Effluent monitoring VS Pump monitoring


The control or monitoring of effluent is a pivotal point in the design of a farm's effluent system. A large scale dairy effluent system can cost many hundreds of thousands of dollars when you take into account sand traps, sumps, weeping walls, storage ponds, hydrants, lines, irrigators and pumps to move it all around. It's a large upfront capital expense, so you want to get it right the first time and save yourself the hassle of having to make changes to your effluent system later down the track.

So how exactly do you monitor how well an effluent system is performing? Glancing over your shoulder and seeing a brown spray from your irrigator a couple of paddocks away thinking that looks OK isn’t going to cut it with a council environment officer. Prompted by public concerns over water quality, regional councils are becoming increasingly stringent on effluent consents. They need to see data on things like application depth and rate, irrigator maintenance and training, plus records of where and when the irrigator’s been running.

Effluent is best controlled where it’s applied, and that’s in the paddock, not kilometres away back at the pump. After all, that’s were a farmer goes to check how his effluent’s going. That’s the difference between effluent monitoring and pump monitoring. Some systems come with a flow meter and pressure gauge connected to a control panel in the pump shed. The main point of these pump monitoring systems is to save the pump from destroying itself from running dry due to loss of prime or over-pressuring due to a blockage.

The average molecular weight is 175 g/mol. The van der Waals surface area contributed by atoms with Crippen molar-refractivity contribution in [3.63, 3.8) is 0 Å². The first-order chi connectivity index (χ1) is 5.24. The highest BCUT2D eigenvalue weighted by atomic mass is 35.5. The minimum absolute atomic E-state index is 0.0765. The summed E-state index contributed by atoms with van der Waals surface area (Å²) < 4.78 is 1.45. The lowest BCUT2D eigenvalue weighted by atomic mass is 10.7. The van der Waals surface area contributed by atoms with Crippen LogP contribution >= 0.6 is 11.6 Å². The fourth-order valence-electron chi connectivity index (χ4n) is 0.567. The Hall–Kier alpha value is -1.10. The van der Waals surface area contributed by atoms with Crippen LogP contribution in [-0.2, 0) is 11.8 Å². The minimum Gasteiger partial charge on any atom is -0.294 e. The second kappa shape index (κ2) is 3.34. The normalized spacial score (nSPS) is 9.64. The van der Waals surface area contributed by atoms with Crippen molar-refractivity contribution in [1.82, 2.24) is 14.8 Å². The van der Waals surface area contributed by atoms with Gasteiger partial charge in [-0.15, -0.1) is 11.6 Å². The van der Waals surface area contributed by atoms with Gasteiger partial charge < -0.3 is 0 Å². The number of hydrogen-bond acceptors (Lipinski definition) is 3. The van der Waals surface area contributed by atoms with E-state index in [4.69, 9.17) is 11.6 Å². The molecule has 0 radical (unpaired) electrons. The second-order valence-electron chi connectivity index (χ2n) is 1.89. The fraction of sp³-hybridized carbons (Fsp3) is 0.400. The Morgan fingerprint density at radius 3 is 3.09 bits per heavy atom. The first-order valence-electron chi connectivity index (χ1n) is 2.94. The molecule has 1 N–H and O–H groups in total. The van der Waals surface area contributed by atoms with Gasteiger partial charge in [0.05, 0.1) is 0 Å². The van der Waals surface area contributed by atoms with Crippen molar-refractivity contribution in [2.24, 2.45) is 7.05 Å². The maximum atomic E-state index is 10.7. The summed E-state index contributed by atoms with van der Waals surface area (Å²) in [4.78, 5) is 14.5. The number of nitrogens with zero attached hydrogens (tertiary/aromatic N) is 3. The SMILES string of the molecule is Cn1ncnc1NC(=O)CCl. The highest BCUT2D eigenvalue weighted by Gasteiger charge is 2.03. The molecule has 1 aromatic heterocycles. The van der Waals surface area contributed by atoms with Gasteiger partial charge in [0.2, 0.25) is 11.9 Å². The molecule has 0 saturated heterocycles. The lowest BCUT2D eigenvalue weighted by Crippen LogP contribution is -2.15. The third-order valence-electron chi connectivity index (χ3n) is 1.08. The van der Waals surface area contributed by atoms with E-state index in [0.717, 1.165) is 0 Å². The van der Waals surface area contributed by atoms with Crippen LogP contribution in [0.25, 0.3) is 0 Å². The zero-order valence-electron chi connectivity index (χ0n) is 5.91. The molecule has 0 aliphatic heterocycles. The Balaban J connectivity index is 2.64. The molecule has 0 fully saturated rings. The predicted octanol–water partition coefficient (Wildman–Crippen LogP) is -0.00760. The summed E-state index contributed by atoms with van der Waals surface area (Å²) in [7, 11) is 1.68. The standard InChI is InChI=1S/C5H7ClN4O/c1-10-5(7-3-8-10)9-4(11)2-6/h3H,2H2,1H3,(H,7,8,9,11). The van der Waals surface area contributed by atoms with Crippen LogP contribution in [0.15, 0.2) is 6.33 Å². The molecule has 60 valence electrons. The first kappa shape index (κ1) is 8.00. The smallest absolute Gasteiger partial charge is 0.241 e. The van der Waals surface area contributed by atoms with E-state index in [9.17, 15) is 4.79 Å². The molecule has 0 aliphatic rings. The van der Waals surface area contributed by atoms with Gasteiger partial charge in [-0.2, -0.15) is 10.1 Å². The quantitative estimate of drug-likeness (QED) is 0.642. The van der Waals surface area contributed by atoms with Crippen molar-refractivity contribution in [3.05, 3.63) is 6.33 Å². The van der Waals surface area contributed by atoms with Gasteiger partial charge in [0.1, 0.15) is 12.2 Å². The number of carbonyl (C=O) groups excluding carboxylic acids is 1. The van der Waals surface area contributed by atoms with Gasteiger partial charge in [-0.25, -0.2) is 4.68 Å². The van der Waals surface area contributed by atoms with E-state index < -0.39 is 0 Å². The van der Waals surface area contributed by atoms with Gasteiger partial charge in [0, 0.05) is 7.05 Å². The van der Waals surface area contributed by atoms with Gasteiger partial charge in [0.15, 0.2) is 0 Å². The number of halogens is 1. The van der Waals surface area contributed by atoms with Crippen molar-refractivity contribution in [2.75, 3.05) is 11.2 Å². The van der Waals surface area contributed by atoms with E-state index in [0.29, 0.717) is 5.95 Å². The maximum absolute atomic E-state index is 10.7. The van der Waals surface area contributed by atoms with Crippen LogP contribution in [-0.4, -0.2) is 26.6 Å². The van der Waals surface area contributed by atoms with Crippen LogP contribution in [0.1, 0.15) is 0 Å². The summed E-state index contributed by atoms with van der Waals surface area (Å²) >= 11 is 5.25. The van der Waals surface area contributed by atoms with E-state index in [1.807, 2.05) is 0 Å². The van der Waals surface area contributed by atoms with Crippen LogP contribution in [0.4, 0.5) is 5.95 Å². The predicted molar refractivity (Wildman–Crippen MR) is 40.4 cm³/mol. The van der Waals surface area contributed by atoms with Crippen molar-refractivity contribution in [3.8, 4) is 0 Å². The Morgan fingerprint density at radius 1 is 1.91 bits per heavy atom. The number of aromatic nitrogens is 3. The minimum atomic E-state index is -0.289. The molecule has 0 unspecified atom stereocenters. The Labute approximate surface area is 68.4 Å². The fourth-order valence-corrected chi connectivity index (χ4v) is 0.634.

Such systems do not accurately take into account small fluctuations in effluent application that occur in the paddock. Knowing the pressure at the pump is meaningless compared to what’s happening in the paddock. The Farmtrenz system utilises radio telemetry with sophisticated electronic monitoring devices on the irrigator as well as the pump, giving you full control. It can quickly sense when there’s a leak at a pod coupling, or when a travelling irrigator has slowed due to slipping teeth on the drum or, in the worst case, stopped mid-run when the cable’s snapped.

All this information is sent from our TIM, KIM or PIM irrigator monitors back to the Hub central controller in the cowshed. If pressure or speed readings fall out of pre-set parameters the Hub will tell our PondLink controller to shut the pump down, saving the farmer from the dreaded ‘dirty donut’ and effluent run-off into streams.

Further, a farmer can see what’s happening with the effluent system via Farmtrenz software on his cowshed computer connected to the Hub. You can view performance graphically in real time or historically, and log the data for council compliance.

Proven over 10 years, call Farmtrenz for a no-obligation Field Strength Test on how well your effluent system’s going.